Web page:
Next week I’ll return home from my trip to Asia. After 17 days of traveling, speaking, touring and meeting with leaders on the other side of the world, I’m often asked why I devote my life to writing and teaching about leadership. At 62 years of age, I sometimes wonder myself.
Alright, not really. In over thirty years of leadership, one lesson I learned very early on was that taking people to the top is more fulfilling to me personally than arriving alone. I wrote about this in my recent book of all-new material, Leadership Gold: Lessons I’ve Learned from a Lifetime of Leading.
Here’s an excerpt to illustrate:
A few years ago I had the privilege of speaking on the same stage as Jim Whittaker, the first American to climb Mount Everest. During lunch I asked him what had given him the most fulfillment as a mountain climber. His answer surprised me.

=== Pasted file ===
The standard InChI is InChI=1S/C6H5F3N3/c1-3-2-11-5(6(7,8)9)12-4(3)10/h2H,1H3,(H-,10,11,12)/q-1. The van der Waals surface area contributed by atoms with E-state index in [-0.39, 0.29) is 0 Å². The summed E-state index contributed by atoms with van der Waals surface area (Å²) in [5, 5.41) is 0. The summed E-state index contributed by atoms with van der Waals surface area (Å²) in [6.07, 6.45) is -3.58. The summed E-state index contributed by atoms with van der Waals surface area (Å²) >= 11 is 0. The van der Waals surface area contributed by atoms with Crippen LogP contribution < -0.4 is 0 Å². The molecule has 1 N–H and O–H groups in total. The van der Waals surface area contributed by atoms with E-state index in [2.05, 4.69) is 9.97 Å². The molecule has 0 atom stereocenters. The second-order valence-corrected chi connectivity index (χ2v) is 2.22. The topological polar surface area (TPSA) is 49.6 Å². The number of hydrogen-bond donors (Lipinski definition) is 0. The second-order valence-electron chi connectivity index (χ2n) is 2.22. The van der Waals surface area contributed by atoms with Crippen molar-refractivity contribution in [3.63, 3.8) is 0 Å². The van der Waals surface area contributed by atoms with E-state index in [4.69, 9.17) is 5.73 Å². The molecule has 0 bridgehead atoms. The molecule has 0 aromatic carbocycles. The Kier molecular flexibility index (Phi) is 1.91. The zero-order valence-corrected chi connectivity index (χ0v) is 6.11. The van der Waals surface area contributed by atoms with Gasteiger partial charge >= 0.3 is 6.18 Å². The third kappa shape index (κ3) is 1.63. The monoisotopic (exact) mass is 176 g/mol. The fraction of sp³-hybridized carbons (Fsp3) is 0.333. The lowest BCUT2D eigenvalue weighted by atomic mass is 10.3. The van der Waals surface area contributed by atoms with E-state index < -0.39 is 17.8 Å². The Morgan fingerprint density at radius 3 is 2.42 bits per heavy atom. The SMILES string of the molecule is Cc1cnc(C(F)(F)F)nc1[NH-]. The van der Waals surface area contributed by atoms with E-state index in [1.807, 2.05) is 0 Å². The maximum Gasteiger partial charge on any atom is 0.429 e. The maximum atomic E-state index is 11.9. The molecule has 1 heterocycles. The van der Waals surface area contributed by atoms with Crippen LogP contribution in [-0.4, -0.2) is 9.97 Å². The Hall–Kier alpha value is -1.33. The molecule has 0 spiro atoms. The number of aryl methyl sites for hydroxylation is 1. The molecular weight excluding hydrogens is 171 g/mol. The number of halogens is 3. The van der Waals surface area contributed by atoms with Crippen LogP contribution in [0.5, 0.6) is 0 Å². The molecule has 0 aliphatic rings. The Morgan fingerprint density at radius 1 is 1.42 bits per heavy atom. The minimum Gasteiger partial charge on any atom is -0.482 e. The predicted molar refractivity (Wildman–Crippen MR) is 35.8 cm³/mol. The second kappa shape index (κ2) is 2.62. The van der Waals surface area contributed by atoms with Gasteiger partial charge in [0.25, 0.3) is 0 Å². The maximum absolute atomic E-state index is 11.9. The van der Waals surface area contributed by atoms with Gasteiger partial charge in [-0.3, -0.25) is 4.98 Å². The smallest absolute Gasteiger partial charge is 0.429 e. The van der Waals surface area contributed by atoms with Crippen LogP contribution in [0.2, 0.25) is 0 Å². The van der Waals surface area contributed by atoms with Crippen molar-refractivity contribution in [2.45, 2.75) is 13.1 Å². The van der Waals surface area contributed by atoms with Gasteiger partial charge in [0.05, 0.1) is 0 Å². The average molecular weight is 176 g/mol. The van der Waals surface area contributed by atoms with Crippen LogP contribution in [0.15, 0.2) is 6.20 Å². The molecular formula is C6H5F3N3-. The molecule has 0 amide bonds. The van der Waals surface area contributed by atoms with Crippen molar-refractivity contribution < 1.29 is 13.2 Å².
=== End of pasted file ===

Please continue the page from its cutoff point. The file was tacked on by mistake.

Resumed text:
“I have helped more people get to the top of Mount Everest than any other person,” he replied. “Taking people to the top who could never get there without my assistance is my greatest accomplishment.”
Evidently this is a common way of thinking for great mountain guides. Years ago I saw an interview with a guide on 60 Minutes. People had died while attempting to climb Mount Everest, and a surviving guide was asked, “Would the guides have died if they were not taking others with them to the top?”
“No,” he answered, “but the purpose of the guide is to take people to the top.”
Then the interviewer asked, “Why do mountain climbers risk their lives to climb mountains?”
The guide responded, “It is obvious that you have never been to the top of the mountain.”
I remember thinking to myself that mountain guides and leaders have a lot in common. There is a big difference between a boss and a leader. A boss says, “Go.” A leader says, “Let’s go.” The purpose of leadership is to take others to the top. And when you take others who might not make it otherwise to the top, there’s no other feeling like it in the world. To those who have never had the experience, you can’t explain it. To those who have, you don’t need to.
From Leadership Gold, Thomas Nelson (2008)